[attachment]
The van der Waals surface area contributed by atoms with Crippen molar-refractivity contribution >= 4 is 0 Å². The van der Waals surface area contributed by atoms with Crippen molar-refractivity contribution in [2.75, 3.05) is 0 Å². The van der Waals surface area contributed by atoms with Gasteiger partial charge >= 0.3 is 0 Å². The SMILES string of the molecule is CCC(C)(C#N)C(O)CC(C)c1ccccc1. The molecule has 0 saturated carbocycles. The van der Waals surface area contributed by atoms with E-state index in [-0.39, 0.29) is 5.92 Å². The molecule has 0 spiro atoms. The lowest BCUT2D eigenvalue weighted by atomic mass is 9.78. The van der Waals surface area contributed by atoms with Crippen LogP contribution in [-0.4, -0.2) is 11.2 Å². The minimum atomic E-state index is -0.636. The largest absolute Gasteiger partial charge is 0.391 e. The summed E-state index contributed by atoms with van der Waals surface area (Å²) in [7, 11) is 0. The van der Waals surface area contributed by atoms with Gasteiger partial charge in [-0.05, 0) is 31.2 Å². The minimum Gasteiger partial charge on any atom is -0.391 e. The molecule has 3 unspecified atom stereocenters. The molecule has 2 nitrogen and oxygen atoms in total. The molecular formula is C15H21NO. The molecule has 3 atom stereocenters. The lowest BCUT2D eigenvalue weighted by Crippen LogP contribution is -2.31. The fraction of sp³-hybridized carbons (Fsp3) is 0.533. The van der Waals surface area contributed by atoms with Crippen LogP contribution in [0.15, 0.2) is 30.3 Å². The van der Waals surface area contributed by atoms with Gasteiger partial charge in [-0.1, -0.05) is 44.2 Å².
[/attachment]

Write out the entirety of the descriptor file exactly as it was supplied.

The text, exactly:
The van der Waals surface area contributed by atoms with Crippen molar-refractivity contribution >= 4 is 0 Å². The van der Waals surface area contributed by atoms with Crippen molar-refractivity contribution in [2.75, 3.05) is 0 Å². The van der Waals surface area contributed by atoms with Gasteiger partial charge >= 0.3 is 0 Å². The SMILES string of the molecule is CCC(C)(C#N)C(O)CC(C)c1ccccc1. The molecule has 0 saturated carbocycles. The van der Waals surface area contributed by atoms with E-state index in [-0.39, 0.29) is 5.92 Å². The molecule has 0 spiro atoms. The lowest BCUT2D eigenvalue weighted by atomic mass is 9.78. The van der Waals surface area contributed by atoms with Crippen LogP contribution in [-0.4, -0.2) is 11.2 Å². The minimum atomic E-state index is -0.636. The largest absolute Gasteiger partial charge is 0.391 e. The summed E-state index contributed by atoms with van der Waals surface area (Å²) in [7, 11) is 0. The van der Waals surface area contributed by atoms with Gasteiger partial charge in [-0.05, 0) is 31.2 Å². The minimum Gasteiger partial charge on any atom is -0.391 e. The molecule has 3 unspecified atom stereocenters. The molecule has 2 nitrogen and oxygen atoms in total. The molecular formula is C15H21NO. The molecule has 3 atom stereocenters. The lowest BCUT2D eigenvalue weighted by Crippen LogP contribution is -2.31. The fraction of sp³-hybridized carbons (Fsp3) is 0.533. The van der Waals surface area contributed by atoms with Crippen LogP contribution in [0.15, 0.2) is 30.3 Å². The van der Waals surface area contributed by atoms with Gasteiger partial charge in [-0.1, -0.05) is 44.2 Å².